Cyber Physical Systems in Practice: AIMS Case Study

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Written by: ANU School of Cybernetics
19 Jun 2020


Cyber Physical Systems in Practice: AIMS Case Study
Cyber Physical Systems in Practice: AIMS Case Study

The 3Ai approached the Australian Institute of Marine Science (AIMS) in late 2018 with a proposal to research and evaluate the emerging cyber-physical systems (CPS) the AIMS is pursuing to monitor the health of the Great Barrier Reef (GBR). The primary aim of the research is to provide new insights and answers into how autonomous systems are being designed, built, and managed.

Great Barrier Reef

The GBR Marine Park is one of the world’s largest marine protected areas and Australia’s iconic world heritage site. Proper management and protection of the GBR requires continual monitoring across an area the size of Italy in conditions that are often challenging. Current monitoring methods rely heavily on manual data collection and processing with only limited automated collection systems.

The emergence and proliferation of a new generation of CPS has opened up many opportunities for exploring transformational changes to the way data on the health of the GBR is collected and processed. AIMS propose to embrace this new way of thinking by increasing their use of autonomous vehicles for data collection throughout the entire GBR environment, above and below water, without increasing human involvement.

Great Barrier Reef

What sparked this project#

We wanted to dive in (no pun intended!) to how autonomous systems are being designed, built and managed.

How does it connect to the broader context?#

AIMS proposal questions the current practice of using manually collected information as these approaches can be slow, expensive, and limited by safety concerns. Instead, the new generation of autonomous vehicles they propose to use would increase the cost-effectiveness, timeliness, and extent of health-related GBR data collection.

By employing this technology, the target is to double the yearly information output at half the unit cost in half the time. They plan to measure and monitor GBR health using a wide variety of sensors, automatically uploading the collected data for processing, analysis and distribution. These systems offer a new way of thinking about monitoring and reporting and the results of this project will help AIMS lead the innovation frontier, and build the capabilities for the future of the GBR.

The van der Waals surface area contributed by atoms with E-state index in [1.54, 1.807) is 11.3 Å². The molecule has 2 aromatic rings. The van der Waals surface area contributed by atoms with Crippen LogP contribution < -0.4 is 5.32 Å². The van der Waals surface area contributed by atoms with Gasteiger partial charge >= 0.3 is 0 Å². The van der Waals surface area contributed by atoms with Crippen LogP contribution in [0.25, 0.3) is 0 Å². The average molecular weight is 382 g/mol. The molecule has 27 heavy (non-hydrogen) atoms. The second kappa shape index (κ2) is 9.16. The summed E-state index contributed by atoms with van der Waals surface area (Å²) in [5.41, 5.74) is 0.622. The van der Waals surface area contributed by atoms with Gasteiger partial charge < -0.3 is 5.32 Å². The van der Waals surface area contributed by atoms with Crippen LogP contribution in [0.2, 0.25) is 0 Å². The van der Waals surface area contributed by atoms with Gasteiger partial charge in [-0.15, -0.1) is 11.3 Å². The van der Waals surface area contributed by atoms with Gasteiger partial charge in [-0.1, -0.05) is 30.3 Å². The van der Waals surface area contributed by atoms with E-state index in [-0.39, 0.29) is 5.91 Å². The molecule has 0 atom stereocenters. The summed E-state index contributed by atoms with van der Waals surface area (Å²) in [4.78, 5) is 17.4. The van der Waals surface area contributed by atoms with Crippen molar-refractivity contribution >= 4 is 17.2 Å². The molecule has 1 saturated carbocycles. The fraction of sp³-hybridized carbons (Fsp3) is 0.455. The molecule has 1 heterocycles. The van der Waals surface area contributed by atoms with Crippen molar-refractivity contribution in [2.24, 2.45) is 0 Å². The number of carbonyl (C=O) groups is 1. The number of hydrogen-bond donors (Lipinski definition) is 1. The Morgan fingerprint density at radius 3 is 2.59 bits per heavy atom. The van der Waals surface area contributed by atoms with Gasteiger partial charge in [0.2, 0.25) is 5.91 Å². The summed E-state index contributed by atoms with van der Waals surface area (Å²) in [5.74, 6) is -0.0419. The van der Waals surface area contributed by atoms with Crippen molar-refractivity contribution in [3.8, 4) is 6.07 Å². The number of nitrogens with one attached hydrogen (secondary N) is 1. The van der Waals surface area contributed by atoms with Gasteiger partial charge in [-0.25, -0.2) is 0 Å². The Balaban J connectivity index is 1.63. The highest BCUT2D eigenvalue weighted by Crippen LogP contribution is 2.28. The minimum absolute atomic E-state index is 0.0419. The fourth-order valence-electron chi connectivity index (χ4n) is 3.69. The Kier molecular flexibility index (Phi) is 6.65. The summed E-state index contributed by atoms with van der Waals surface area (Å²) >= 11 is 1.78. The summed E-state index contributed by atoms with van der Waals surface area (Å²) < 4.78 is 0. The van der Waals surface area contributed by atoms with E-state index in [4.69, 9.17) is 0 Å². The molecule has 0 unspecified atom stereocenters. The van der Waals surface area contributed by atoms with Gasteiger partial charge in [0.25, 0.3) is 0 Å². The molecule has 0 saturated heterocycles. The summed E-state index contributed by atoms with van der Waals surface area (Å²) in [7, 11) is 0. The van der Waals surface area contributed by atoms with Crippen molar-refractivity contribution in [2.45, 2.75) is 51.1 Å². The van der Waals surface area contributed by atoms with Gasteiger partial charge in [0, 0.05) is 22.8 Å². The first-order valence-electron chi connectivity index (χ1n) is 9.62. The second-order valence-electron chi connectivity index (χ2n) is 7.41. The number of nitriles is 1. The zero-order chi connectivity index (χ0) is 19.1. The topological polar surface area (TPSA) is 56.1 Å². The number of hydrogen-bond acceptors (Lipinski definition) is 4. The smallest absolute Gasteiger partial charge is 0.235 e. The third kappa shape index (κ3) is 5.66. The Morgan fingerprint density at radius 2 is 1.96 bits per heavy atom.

A sea-glider at work#

Sea Glider
Image credit – D. Wisdom, Australian Institute of Marine Science.

What was the Aha! moment?#

This project is an exciting exploration into a new wave of science.

It is an opportunity to redefine traditional human roles in data collection and analysis for marine science. Delving into perceptions of the role technology will play in marine science has been insightful. It’s interesting to see how perceptions can transform depending on experience. This project has been an opportunity to study the potential implementation of CPS and how this transition can shape an organisation.

We are still at an early stage in this project but are excited to build on this research in future.

With thanks to 3Ai Research Fellow Zena Assaad for capturing this snapshot. Research for this project is still underway and we will endeavour to update this page regularly with new developments.

Find out more about the work of the Australian Institute of Marine Science.

You are on Aboriginal land.

The Australian National University acknowledges, celebrates and pays our respects to the Ngunnawal and Ngambri people of the Canberra region and to all First Nations Australians on whose traditional lands we meet and work, and whose cultures are among the oldest continuing cultures in human history.

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